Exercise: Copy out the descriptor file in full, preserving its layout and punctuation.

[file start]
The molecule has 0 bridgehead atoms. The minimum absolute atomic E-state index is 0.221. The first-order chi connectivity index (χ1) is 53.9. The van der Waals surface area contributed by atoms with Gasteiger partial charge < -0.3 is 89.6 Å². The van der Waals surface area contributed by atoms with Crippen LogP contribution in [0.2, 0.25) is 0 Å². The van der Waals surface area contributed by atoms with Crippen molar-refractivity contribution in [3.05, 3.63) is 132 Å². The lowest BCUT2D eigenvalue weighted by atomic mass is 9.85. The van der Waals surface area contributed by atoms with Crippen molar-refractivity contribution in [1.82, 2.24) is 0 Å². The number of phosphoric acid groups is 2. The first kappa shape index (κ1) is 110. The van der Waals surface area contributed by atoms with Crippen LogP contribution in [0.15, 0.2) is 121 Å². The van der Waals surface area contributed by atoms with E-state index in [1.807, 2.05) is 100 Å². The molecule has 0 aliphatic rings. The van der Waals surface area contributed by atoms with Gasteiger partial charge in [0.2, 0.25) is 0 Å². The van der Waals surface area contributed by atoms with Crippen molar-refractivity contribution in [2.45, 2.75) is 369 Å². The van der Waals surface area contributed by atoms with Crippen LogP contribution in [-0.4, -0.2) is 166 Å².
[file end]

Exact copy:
The molecule has 0 bridgehead atoms. The minimum absolute atomic E-state index is 0.221. The first-order chi connectivity index (χ1) is 53.9. The van der Waals surface area contributed by atoms with Gasteiger partial charge < -0.3 is 89.6 Å². The van der Waals surface area contributed by atoms with Crippen LogP contribution in [0.2, 0.25) is 0 Å². The van der Waals surface area contributed by atoms with Crippen molar-refractivity contribution in [3.05, 3.63) is 132 Å². The lowest BCUT2D eigenvalue weighted by atomic mass is 9.85. The van der Waals surface area contributed by atoms with Crippen molar-refractivity contribution in [1.82, 2.24) is 0 Å². The number of phosphoric acid groups is 2. The first kappa shape index (κ1) is 110. The van der Waals surface area contributed by atoms with Crippen LogP contribution in [0.15, 0.2) is 121 Å². The van der Waals surface area contributed by atoms with E-state index in [1.807, 2.05) is 100 Å². The molecule has 0 aliphatic rings. The van der Waals surface area contributed by atoms with Gasteiger partial charge in [0.2, 0.25) is 0 Å². The van der Waals surface area contributed by atoms with Crippen molar-refractivity contribution in [2.45, 2.75) is 369 Å². The van der Waals surface area contributed by atoms with Crippen LogP contribution in [-0.4, -0.2) is 166 Å².